Surface integrated membrane nanomechanical and microwave coplanar waveguide based biosensors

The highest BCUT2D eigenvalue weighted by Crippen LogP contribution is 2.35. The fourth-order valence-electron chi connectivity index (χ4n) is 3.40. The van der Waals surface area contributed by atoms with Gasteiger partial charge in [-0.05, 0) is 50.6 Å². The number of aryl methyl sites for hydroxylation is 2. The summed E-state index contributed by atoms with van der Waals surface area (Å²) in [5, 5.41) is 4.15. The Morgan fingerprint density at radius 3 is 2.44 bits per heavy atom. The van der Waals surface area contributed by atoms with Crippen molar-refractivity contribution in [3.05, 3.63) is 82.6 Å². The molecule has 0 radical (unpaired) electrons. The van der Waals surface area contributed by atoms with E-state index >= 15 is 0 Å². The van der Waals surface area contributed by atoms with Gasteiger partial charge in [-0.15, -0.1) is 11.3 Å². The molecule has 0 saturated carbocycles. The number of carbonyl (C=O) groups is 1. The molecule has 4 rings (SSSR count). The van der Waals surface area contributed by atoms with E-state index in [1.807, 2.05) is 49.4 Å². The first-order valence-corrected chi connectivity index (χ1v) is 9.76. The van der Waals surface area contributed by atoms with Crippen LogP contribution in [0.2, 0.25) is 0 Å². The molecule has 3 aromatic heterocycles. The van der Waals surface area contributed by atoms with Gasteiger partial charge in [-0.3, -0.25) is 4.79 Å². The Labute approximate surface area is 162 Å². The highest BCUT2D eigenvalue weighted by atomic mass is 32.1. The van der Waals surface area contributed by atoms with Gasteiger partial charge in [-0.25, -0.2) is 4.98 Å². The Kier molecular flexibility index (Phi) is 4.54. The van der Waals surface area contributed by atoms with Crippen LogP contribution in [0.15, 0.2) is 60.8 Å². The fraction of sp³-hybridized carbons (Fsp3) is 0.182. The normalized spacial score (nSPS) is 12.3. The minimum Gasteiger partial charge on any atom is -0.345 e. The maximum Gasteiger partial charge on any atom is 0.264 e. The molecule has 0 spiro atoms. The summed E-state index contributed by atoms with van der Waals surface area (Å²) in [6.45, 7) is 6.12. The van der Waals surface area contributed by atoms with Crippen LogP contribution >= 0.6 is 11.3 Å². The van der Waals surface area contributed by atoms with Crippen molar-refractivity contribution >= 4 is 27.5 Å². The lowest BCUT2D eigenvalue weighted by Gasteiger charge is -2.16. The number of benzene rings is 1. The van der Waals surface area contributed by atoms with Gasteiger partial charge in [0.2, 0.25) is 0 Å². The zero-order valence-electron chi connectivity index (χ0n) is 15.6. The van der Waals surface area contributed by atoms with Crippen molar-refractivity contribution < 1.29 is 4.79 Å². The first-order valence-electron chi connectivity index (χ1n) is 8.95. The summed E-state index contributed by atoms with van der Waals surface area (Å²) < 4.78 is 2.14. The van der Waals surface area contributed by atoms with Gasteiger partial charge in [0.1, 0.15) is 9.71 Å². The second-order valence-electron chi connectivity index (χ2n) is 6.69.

Nanoelectromechanical Systems, or NEMS, is the further miniaturized extension of novel devices of 40 years ago, Microelectromechanical Systems or MEMS in short. Nano scale devices first appeared at the dawn of 21st century and they are well established and elaborated by this time to a point which it shapes the technological paradigm of the current decade with various applications such as gene sequencing, improved computers and single molecule detection. The rapid improvement of miniaturization tecniques owes a great deal to the hard work of scientists and engineers of previous generation. Fabrication methods which were limited to a small number which disallowed sub-micron features are improved and new methods have been discovered within the previous decades. This has paved the way for creation of very sensitive sensors in NEMS domain. In this study, a novel biosensor is designed and attempted to be created out of coplanar waveguide resonators which is constructed on top of a nanometers thick membrane and at the sensory region of the resonator a nanopore is proposed to be created. The nanopore is suggested in order to allow nano-particle carrier fluids to pass through the most sensitive region of the resonator, causing a change in its resonant frequency due to electrical property of the nano-particle. The frequency shift caused by particles is suggested to be used to detect and characterize the particles. The particles in this case are planned to be exosomes which are sub-micron packages with cytoplasmic content, naturally secreted by cells for various reasons. Contents of the exosomes may carry diagnostic information about the cell. Exosomes themselves are still being investigated for their uses and benefits within the context of microbiology which makes the proposed device very crucial for ongoing exosome research effort which is still on the rise.